3.3.2. Temperature Dependence of Dielectric Parameters and Detection of Tg

The temperature dependences of the dielectric constant ε'(ω), dissipation factor tan(δ) and real electric modulus

Figure 6. Frequency dependence of (a) the real part, M', and (b) the imaginary part, M'', of the electric modulus at different temperature of CS, CS-(1N), CS-(2N) and CS-(3N).

Table 3. The variation of the activation energy, Ea(eV), and the pre-exponential factor, τo (Sec), for all samples (calculated from electric modulus).

Figure 7. Arrhenius variation of the relaxation time with temperature for all samples.

M'(ω), for various frequencies are shown in Figures 8(a)-(d), Figures 9(a)-(d) and Figures 10(a)-(d). We notice that there is a local maximum peak in ε'(ω) and tan(δ) parameters while lower maximum peak in M'(ω) at temperature (Tmax), which we believe corresponds to the glass transition temperature. At lower temperature, as the dipoles are rigidly fixed in the dielectric, the field can’t change the condition of dipoles. As the temperature increases, the dipoles comparatively become free and they respond to the applied electric field. Thus polarization increased and hence dielectric constant and dissipation factor is also increased with the increase of temperature in neighboring of glass transition temperature (Tg). On further increase in temperature, the chaotic thermal oscillation intensifies and therefore degree of order of orientation is diminishing. In comparison between chitosan and chitosan copper chitosan samples, with increasing the copper ion concentration, it confirmed that; drastically decrease in dielectric constant, corresponding to increase in the electric modulus (the reciprocal of the dielectric constant) attributed to the chelation of copper ions by chitosan functional groups which play the role of reducing of the segmental motion content under the effect of the electric field, corresponding to decrease in the electrical potential energy dissipated in the materials, as shown in dissipation factor plots.

3.3.3. Argand Plot Analysis

The study of Argand plot at different temperatures can be used to demonstrate the nature of relaxation processes in the present polymer. Figures 11(a)-(d) show the temperature dependence of Argand plots for all samples, it is observed that the curves of Argand plot are incomplete half semicircle which cannot be explained by Debye model (i.e., single relaxation time). In this case a distribution of relaxation time is necessary to interpret the experimental data especially in polymers. Many reasons exist for the relaxation times to be distributed in solids, such as polar groups, hopping, space charge polarization and/or inhomogeneities [23] . Our Argand plots appeared as deformed arcs at low temperature with increasing temperature the radii of this arc increases. This can be ascribed to that the orientation of the charge carriers and molecular dipoles becomes easier at high temperatures.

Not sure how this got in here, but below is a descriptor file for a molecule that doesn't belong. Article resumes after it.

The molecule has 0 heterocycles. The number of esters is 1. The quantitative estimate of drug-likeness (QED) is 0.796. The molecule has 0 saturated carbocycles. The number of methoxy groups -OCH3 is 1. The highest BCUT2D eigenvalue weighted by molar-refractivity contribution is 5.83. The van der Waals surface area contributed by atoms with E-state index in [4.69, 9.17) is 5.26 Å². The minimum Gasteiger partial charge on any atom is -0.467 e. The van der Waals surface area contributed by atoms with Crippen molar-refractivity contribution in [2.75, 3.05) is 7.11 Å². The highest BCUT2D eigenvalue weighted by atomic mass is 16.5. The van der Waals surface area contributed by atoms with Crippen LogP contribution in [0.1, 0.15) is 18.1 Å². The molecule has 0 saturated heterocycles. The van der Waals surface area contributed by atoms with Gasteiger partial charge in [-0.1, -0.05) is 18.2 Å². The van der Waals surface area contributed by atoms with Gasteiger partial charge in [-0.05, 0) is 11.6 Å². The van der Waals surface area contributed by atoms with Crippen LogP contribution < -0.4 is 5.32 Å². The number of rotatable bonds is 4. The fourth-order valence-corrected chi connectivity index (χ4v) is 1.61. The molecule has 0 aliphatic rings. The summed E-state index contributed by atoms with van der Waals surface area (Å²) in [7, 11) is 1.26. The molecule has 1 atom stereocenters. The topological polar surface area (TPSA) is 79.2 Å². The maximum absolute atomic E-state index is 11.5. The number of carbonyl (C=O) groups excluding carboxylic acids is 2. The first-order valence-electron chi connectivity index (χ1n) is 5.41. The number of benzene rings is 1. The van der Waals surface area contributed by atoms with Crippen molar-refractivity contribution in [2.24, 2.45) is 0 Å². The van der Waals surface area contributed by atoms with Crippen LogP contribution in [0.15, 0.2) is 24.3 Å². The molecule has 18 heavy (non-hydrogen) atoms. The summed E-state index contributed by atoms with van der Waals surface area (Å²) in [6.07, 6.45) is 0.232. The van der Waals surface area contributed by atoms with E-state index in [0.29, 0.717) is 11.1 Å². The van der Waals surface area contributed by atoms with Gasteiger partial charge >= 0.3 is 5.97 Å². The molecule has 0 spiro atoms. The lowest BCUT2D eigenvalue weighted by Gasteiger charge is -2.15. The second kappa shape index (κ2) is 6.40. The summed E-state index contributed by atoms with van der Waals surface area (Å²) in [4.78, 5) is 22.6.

4. Conclusion

Chitosan copper complexes were prepared using electrochemical oxidation method, and the properties of the complexes were studied. The results showed that copper concentration increased with the electro-oxidation time. Dielectric measurement as a function of temperature and frequency showed that dielectric constant of chitosan is very higher than that of all complex samples. This may be attributed to the relatively fast segmental motion of chitosan chain slowed down by complexation with copper ions of all complex samples. From temperature depen-

Figure 8. Dielectric constant (ε') versus temperature for; (a) CS; (b) CS-(1N); (c) CS-(2N); and (d) CS-(3N).

Figure 9. Dissipation factor (Tanδ) versus temperature for (a) CS; (b) CS-(1N); (c) CS- (2N); and (d) CS-(3N).

dence of dielectric parameters, We notice that there is a local maximum peak in ε'(ω) and tan(δ) parameters while lower maximum peak in M' at temperature (Tmax), which corresponding to the glass transition temperature,

Figure 10. Variation of real part of electric modulus (M') versus temperature for; (a) chitosan (CS); (b) CS-(1N); (c) CS- (2N); and (d) CS-(3N).

Figure 11. (a) to (d)) Cole-Cole Plots of (a) chitosan CS; (b) CS-(1N); (c) CS-(2N); (d) CS-(3N).

as the temperature increases, the dipoles comparatively become free and they respond to the applied electric field. Thus polarization increased and hence dielectric constant and dissipation factor is also increased with the increase of temperature in neighboring of glass transition temperature (Tg). On further increase in temperature, the chaotic thermal oscillation intensifies and therefore degree of order of orientation is diminishing.

Cite this paper